The taxpayer can choose one of the following three options to determine the withholding tax Rate for the PAYE:

1. The average income tax rate applied the previous calendar tax year (so year 2017 for 2019 income) and which is specified on their last tax bill issued in August/September.

2. Joint filers may also request separate rates depending upon their respective incomes.

3. In the absence of the known tax rate, a “neutral rate” may apply for employees.

There will be a certain degree of flexibility for an individual to increase or decrease their withholding tax rate. Adjustment must be requested via the taxpayers’ online tax account on the Ministry of Finance website www.impots.gouv.fr. The local tax centre will be responsible for calculating the revised withholding tax rate and transmitting this to the employer.

Income tax return

There will still be an obligation to file an income tax return in the year following that in which the income was received. The tax return for income received in calendar year 2018 will be filed in May/June 2019. Any balance of tax due must be settled by the end of the year (penalties will apply for non-payment). Or, where applicable, the tax authorities will refund any overpayment.

2018 = ‘Blank year’? Tax-free year or ‘Année blanche’

If you hope to qualify for a tax-free year or “blank” fiscal year for 2018, you may be disappointed.

2018 income will still have to be declared, but it will be neutralised by the CIMR tax credit – (“Crédit d’Impôt de Modernisation du Recouvrement” or “Tax Credit for the Modernisation of the Recovery”.) Exceptional income and excessive increases in current income will not be neutralised by the CIMR and will therefore be taxed. Exceptional income not neutralised by the CIMR (and therefore taxed for the year 2018) includes: severance pay of employees and compensation paid to corporate officers; pension benefits paid in the form of capital; sums withdrawn on a Salary Savings Plan, and in general, any other income which is not likely to be collected annually.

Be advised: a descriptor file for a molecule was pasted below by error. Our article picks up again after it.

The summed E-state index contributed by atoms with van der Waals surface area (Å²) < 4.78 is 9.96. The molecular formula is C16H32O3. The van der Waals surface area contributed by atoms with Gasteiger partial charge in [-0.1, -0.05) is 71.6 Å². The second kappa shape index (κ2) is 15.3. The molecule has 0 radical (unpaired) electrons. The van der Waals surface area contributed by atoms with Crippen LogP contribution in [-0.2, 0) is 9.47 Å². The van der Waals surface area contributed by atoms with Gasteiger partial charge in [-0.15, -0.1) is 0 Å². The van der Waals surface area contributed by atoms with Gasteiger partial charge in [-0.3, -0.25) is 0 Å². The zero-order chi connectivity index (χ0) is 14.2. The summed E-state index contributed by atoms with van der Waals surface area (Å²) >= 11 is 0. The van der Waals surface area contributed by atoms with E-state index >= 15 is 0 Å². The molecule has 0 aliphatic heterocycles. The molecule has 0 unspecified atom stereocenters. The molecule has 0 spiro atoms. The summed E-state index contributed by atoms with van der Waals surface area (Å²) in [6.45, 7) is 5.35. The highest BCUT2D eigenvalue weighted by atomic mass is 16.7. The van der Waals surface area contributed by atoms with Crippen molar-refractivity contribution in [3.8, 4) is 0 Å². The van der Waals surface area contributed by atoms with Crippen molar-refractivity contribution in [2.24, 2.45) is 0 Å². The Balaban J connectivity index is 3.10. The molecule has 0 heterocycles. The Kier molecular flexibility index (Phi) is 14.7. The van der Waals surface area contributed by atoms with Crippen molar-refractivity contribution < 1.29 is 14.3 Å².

When it comes to rental income, independent income and business income, limitations have been set up to avoid taxpayers receiving higher income in 2018. For 2018, with the calculation of the CIMR, taxable income will be taxed at the average rate of tax and not the usual marginal tax rate. This could be interesting for taxpayers who received gains from an insurance policy and benefit from the 12.8% flat tax rate.

This new PAYE system is an interesting development for France and will be of benefit to those receiving French source employment or pension income. Those receiving investment income or foreign pension income should clarify what, if anything, they need to do and what their options are.

Article kindly provided by Blevins Franks with thanks also to Catherine Terry, Tax Lawyer, catherine.terry@terry-avocats.com, for providing information on this complex French PAYE tax reform.

Monday, 24 September 2018

Sterling Hit by Serious Brexit Turbulence

Week of Weakness for GBP/EUR on Brexit Fears

Last week was one to forget for Pound traders, with GBP/EUR exchange rate gains made from Monday to Thursday being erased by a sharp drop on Friday.

Sterling initially rose when higher UK inflation and resilient retail sector stats came out, but gave it all away to Brexit fears sparked by an EU summit.

Prime Minister Theresa May attended a meeting of EU leaders in Salzburg but left under a cloud after her ‘Chequers plan’ for Brexit was roundly rejected.